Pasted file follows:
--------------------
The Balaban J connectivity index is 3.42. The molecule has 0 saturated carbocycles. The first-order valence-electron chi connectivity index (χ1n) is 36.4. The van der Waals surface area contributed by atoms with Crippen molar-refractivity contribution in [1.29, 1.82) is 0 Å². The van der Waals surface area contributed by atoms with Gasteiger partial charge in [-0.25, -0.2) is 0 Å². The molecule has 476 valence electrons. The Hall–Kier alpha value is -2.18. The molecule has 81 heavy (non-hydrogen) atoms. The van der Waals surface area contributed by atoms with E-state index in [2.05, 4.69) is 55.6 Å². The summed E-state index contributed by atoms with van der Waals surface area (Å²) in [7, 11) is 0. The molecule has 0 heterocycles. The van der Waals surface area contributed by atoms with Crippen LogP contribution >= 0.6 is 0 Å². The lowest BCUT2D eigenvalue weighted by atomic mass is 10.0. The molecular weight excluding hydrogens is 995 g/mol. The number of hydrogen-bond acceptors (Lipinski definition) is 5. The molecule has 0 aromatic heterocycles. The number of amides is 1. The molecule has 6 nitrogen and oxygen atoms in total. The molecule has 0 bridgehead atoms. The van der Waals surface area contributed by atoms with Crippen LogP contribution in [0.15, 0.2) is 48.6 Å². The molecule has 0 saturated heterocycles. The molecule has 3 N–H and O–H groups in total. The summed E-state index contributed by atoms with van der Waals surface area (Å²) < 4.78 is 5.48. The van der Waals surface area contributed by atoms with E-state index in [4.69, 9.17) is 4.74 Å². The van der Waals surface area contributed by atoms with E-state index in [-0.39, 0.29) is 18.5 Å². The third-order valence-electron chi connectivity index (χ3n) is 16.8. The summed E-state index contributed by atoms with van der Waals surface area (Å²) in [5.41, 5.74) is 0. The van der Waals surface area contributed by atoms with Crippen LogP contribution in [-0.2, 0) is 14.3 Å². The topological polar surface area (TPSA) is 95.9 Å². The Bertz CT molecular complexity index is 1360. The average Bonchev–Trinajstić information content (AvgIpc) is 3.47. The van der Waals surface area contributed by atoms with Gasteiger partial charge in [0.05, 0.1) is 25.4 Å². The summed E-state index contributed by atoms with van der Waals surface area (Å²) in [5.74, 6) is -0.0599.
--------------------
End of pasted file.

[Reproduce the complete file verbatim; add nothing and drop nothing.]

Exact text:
The Balaban J connectivity index is 3.42. The molecule has 0 saturated carbocycles. The first-order valence-electron chi connectivity index (χ1n) is 36.4. The van der Waals surface area contributed by atoms with Crippen molar-refractivity contribution in [1.29, 1.82) is 0 Å². The van der Waals surface area contributed by atoms with Gasteiger partial charge in [-0.25, -0.2) is 0 Å². The molecule has 476 valence electrons. The Hall–Kier alpha value is -2.18. The molecule has 81 heavy (non-hydrogen) atoms. The van der Waals surface area contributed by atoms with E-state index in [2.05, 4.69) is 55.6 Å². The summed E-state index contributed by atoms with van der Waals surface area (Å²) in [7, 11) is 0. The molecule has 0 heterocycles. The van der Waals surface area contributed by atoms with Crippen LogP contribution >= 0.6 is 0 Å². The lowest BCUT2D eigenvalue weighted by atomic mass is 10.0. The molecular weight excluding hydrogens is 995 g/mol. The number of hydrogen-bond acceptors (Lipinski definition) is 5. The molecule has 0 aromatic heterocycles. The number of amides is 1. The molecule has 6 nitrogen and oxygen atoms in total. The molecule has 0 bridgehead atoms. The van der Waals surface area contributed by atoms with Crippen LogP contribution in [0.15, 0.2) is 48.6 Å². The molecule has 0 saturated heterocycles. The molecule has 3 N–H and O–H groups in total. The summed E-state index contributed by atoms with van der Waals surface area (Å²) < 4.78 is 5.48. The van der Waals surface area contributed by atoms with E-state index in [4.69, 9.17) is 4.74 Å². The van der Waals surface area contributed by atoms with E-state index in [-0.39, 0.29) is 18.5 Å². The third-order valence-electron chi connectivity index (χ3n) is 16.8. The summed E-state index contributed by atoms with van der Waals surface area (Å²) in [5.41, 5.74) is 0. The van der Waals surface area contributed by atoms with Crippen LogP contribution in [-0.2, 0) is 14.3 Å². The topological polar surface area (TPSA) is 95.9 Å². The Bertz CT molecular complexity index is 1360. The average Bonchev–Trinajstić information content (AvgIpc) is 3.47. The van der Waals surface area contributed by atoms with Gasteiger partial charge in [0.05, 0.1) is 25.4 Å². The summed E-state index contributed by atoms with van der Waals surface area (Å²) in [5.74, 6) is -0.0599.